Home > Effectiveness bank bulletin. [Psychosocial treatments for cocaine dependence]

Drug and Alcohol Findings. (2012) Effectiveness bank bulletin. [Psychosocial treatments for cocaine dependence]. Drug and Alcohol Findings, 21 Apr,

PDF (Drug and Alcohol Findings Review of Stulz psychosocial treatments for cocaine dependence) - Published Version

External website: http://findings.org.uk/docs/bulletins/Bull_21_04_1...

Examining differential effects of psychosocial treatments for cocaine dependence: an application of latent trajectory analyses.
Stulz N., Gallop R., Lutz W. et al. Drug and Alcohol Dependence: 2010, 106(2–3), p. 164–172.
Advanced statistical techniques applied to data from a landmark US cocaine therapy study revealed three typical recovery trajectories; at the extremes patients who fared best and worst did so whatever the therapy, but in the middle a consistent approach (in this case, 12-step) which matched cultural expectations worked best.

Summary The featured report sought to differentiate cocaine-dependent patients based on how well they responded to psychosocial therapies, and then to assess whether different therapies were more or less effective for these groups of patients. The aim was to go beyond, 'Is treatment A better than treatment B?', to 'Which treatment works best for which types of patients?'

Data for the featured report derived from a landmark US study described in an earlier Findings analysis, which confounded expectations by showing that well structured drug counselling can better professionally delivered psychotherapies.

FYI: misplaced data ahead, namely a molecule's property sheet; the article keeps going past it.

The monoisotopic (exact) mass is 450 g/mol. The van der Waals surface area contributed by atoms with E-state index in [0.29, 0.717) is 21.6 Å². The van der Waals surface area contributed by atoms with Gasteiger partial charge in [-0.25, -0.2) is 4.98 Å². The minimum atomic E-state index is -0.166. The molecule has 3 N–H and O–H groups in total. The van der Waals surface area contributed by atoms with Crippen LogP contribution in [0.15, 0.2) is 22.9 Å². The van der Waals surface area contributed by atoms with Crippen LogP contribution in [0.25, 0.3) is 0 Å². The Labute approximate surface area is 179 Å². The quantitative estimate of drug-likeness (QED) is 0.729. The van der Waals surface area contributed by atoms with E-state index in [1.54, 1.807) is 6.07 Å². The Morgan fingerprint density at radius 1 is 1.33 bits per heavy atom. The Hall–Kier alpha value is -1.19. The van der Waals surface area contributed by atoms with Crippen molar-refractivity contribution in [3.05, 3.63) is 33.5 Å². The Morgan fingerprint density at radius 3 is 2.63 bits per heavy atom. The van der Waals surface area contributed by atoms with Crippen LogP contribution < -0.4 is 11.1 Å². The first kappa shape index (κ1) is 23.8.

In the original trial, 487 patients were randomly assigned to different manual-guided treatments. For six months all received group drug counselling weekly based on 12-step principles. For some this was the sole treatment, for others it was supplemented by one of three individual treatments: drug counselling also based on 12-step principles; cognitive psychotherapy; or supportive-expressive psychotherapy. Each individual treatment was provided over the same weekly or twice weekly schedule in the first six months then monthly for the next three months.

Whether the measure was overall drug use, the frequency of cocaine use, or the proportion of clients altogether avoiding cocaine, over the year following the intensive six-month treatment phase, patients receiving combined individual and group drug counselling tended to fare better than those receiving either of the psychotherapies, which were no better than basic group counselling. For example, 38% of the combined counselling clients managed three months without using cocaine compared to around 20% of the psychotherapy clients and 27% of those receiving just group counselling.

The featured report re-analysed this data using an advanced statistical technique which divided up the patients in to groups with characteristic trends during the first six months of treatment both in the number of days they had used cocaine and the severity As measured by the Addiction Severity Index drug use composite score. of their overall drug and alcohol use. This meant narrowing the analysis to the 346 (of 487) patients who completed at least five monthly assessments during this phase. Typically they were employed white men in their 30s who lived alone; over 8 in 10 smoked crack cocaine.

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